International education Professor warns against school league tables 


Visiting Durham University, Professor Peter Tymms has described school league tables as “carrots and sticks” in a recent Charles Darwin University (CDU) symposium about primary school student assessment.

“Carrots and rewards for those who are high in the leagues tables … and its sticks or public humiliation for those who are the bottom,” Professor Tymms said.

He went on to explain that student performance monitoring is not about teacher or school accountability, but that it should aim to “find problems in order to solve problems.”

The symposium, hosted by CDU’s School for Social and Policy Research (SSPR), was attended by about 40 people, including Darwin teachers and principals. The event also included a demonstration of a computer-based assessment tool that could improve knowledge about the literacy and numeracy skills of NT children as they enter school.

Used in 25 countries, the Performance Indicators in Primary Schools Baseline Assessment (PIPS BLA) is delivered to students via computers under one-to-one supervision by a teacher, and provides results within minutes of completion.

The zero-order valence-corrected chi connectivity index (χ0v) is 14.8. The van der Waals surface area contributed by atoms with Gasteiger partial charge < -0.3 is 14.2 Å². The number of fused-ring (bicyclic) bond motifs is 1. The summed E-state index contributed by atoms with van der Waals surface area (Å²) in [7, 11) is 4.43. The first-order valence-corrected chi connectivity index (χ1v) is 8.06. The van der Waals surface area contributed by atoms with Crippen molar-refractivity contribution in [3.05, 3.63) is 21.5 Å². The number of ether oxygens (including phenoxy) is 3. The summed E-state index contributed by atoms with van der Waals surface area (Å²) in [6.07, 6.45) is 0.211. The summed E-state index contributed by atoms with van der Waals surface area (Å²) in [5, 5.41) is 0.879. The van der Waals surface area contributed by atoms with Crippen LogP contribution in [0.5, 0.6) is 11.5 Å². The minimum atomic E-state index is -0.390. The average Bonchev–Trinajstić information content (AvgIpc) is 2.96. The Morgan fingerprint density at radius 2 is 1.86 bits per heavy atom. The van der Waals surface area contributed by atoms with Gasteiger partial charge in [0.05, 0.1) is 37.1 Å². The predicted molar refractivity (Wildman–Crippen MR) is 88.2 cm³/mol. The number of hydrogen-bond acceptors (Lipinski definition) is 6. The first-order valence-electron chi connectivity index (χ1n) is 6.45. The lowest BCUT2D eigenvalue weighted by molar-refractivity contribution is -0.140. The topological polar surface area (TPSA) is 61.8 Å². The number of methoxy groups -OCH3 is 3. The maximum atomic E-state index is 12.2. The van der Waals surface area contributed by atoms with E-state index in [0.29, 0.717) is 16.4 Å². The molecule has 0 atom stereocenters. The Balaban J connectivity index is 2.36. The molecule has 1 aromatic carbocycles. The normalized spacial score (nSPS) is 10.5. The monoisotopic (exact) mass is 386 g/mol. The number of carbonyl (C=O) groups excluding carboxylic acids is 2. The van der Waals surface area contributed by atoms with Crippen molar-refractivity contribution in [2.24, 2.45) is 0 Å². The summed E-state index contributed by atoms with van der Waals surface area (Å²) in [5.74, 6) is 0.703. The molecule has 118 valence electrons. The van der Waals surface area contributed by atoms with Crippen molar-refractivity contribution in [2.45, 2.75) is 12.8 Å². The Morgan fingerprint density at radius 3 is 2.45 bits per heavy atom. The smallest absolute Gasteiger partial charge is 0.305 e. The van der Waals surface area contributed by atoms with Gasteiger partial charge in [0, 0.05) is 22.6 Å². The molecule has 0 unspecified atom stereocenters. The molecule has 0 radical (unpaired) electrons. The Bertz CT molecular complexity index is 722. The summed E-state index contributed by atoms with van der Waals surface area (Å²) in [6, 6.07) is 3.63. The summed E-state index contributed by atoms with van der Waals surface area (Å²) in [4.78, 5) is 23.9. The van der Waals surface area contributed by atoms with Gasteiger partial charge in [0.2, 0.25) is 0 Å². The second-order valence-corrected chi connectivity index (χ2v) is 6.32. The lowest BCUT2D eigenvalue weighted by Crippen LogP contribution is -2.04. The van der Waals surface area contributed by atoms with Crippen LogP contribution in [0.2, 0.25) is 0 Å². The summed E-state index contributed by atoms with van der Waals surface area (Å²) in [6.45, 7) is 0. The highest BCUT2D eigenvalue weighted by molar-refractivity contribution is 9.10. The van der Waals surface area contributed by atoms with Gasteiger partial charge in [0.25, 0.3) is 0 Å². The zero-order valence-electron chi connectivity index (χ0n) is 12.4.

In partnership with Durham and Western Australia Universities and the NT Department of Education and Training, SSPR is testing new PIPS assessment items to make the tool more sensitive to the emergent literacy skills of the Territory’s non-reading students.

The research will also explore whether PIPS is appropriate for non-reading students in the middle primary school years and whether its computer-based delivery works for Indigenous students.

However, Dr Tymms, who is also the designer of PIPS, suggested that even with excellent student assessment records, the NT would struggle to improve student outcomes if it fails to address Indigenous health and deprivation.

“I think that if you add together hearing loss, deprivation … then you have a pretty good explanation for some of the variations we see between [Northern Territory] schools,” he said.

The PIPS research is conducted as part of the National Accelerated Literacy Program. Visit the NALP website to find out more: